The conference exceeded my expectations in every way. It was a bonus that it was also great fun! Over the course of the three-day conference, we achieved several goals (as seen on the conference website). Here are a few:

  • “We had the opportunity to exchange ideas and during our field day, we were able to view many of the wheat landraces growing side by side that were sent in by the delegates.
  • New ideas and thoughts were stimulated especially during our open session discussing ideas for definition of terms common to our work but not well defined.
  • We voted overwhelmingly (more than 90%) to have another conference in 2 years and to unite our efforts throughout the world by creating a new association.”

This incredibly memorable event was the third on my final checklist of big projects to complete before I retire. It’s a three-year retirement plan and I’m only 6 months into the first year. Not bad! The other two projects I’ve completed are the successful release of our KAMUT® story film (coming soon!) and leasing our family farm to the next generation of organic farmers. Each project has come with its own sense of achievement and satisfaction but I think it’s both the scientist and the wheat farmer in me that relishes the success of this conference. The opportunity to learn and share from people all over the globe is unparalleled. But perhaps one of my favorite parts of this experience is that all that information—every inspiring speaker, every presentation and discussion—is available to anyone anywhere in the world. If you want a glimpse into the future of healthy food production—and an alternative to industrial agriculture and processing—I invite you to check out the website, watch the videos and join us in the movement for healthy #wheatfortheworld.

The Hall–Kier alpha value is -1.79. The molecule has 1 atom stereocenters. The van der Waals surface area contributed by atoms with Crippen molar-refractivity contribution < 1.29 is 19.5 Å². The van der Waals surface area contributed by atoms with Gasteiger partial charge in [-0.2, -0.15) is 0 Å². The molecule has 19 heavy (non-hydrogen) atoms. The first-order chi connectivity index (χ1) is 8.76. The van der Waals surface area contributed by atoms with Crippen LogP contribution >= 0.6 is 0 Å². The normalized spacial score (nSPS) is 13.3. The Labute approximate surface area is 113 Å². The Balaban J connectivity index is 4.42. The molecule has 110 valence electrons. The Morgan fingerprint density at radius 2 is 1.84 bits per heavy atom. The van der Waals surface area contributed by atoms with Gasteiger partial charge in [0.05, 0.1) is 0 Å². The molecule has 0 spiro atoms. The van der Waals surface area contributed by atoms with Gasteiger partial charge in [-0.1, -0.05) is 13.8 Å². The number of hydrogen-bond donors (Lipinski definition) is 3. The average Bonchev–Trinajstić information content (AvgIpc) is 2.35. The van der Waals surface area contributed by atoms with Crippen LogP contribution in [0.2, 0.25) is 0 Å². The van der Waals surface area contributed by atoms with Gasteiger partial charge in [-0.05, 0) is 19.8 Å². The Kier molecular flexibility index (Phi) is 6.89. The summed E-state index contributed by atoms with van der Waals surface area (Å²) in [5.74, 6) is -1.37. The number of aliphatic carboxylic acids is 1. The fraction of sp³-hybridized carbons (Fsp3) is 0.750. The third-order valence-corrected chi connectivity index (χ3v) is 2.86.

New Hope Network – Amazing Grains: What’s Ancient is Now New

“The re-emergence of so-called ancient grains, including pseudo grains such as quinoa and amaranth, are pushing into the mainstream market, turning the amber waves of grain into a multi-hued tsunami. The rise of old wheat varieties is also contributing to the growing tidal wave, spilling into related issues of sustainability, organics and regenerative agriculture.